Are you ready for a revolution in home heating? It’s here, and it delivers everything you want:
What fuel gives you all that? If you guessed Bioheat® fuel, you’re right!
Net-zero carbon means the carbon emitted from a property (or country) is offset by the carbon removed by that property by other means. First, you get your emissions down as low as possible, and then use other resources to capture or remove an equivalent amount of carbon from the atmosphere.
Things you can do at home to reduce carbon in and around your home include using Bioheat® fuel for space and water heating, keeping your heating system and filters clean, planting trees and gardens on your property, recycling and composting, insulating your water heater and lowering the hot-water thermostat, and reducing your energy use in general. If you use less energy, you are cutting and offsetting emissions being produced.1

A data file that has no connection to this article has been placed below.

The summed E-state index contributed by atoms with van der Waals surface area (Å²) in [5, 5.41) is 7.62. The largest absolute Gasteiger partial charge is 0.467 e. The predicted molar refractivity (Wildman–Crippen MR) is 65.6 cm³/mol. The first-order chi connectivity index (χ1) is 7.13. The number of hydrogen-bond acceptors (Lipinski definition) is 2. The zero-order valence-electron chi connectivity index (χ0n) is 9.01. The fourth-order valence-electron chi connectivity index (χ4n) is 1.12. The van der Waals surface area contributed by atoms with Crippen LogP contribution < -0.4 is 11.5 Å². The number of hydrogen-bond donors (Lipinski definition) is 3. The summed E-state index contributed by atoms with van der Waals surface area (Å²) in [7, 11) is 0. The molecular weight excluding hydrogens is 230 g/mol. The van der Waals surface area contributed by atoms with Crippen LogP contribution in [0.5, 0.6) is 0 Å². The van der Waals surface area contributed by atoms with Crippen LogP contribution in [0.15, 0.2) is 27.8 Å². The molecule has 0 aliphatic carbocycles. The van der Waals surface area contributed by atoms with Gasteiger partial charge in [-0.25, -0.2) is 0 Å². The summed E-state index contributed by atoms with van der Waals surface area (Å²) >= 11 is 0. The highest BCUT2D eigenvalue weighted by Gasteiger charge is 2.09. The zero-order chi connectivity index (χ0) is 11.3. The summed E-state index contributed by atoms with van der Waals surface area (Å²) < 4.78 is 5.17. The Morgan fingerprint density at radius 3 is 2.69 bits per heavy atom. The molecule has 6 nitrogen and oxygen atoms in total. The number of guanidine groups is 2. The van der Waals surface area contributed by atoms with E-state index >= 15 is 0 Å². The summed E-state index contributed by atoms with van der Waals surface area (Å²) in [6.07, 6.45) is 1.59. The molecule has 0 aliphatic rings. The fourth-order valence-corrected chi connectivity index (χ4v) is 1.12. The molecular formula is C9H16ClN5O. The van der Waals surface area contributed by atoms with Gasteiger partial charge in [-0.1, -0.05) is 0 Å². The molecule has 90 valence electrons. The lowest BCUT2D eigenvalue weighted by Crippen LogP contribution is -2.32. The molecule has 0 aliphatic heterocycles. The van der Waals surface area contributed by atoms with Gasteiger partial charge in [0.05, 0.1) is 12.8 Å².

The liquid fuels industry has committed to reducing carbon emissions and getting to net-zero, and is well on its way.
In 2019, industry leaders met to discuss climate change and what they could do to help the country meet its carbon reduction goals. They unanimously agreed to what is now known as the Providence Resolution, which outlined the following benchmarks:
The “how” of reaching those goals was put to study immediately, and by the next year, the answer was revealed: widespread acceptance and distribution of B20 by 2023, B50 by 2030 and 100% renewable B100/liquid renewable heating fuel by 2050. We are already well on our way, ahead of any local or state standards, with homes and businesses across the country using Bioheat SuperPlus® - B20 and higher.
Replacing traditional heating oil with B100 can provide reductions in carbon of up to 90%.2 That’s great – but not quite net-zero. We can reach a net-zero carbon lifestyle by installing solar panels to produce electric power, and by exporting extra power back to the grid to reduce the strain on power plants. The power sent back to the grid reduces carbon emissions, which offsets the small amount of carbon emissions associated with the use of B100.
Net-zero living is possible – without expensive system conversions or reliance on electricity from fossil gas- and coal-fueled electric power plants. The installation of solar panels in net-zero homes has a payback of about 5-7 years, depending on savings earned when you get rid of electric utility bills. You can learn more about net-zero carbon homes from the National Oilheat Research Alliance (NORA).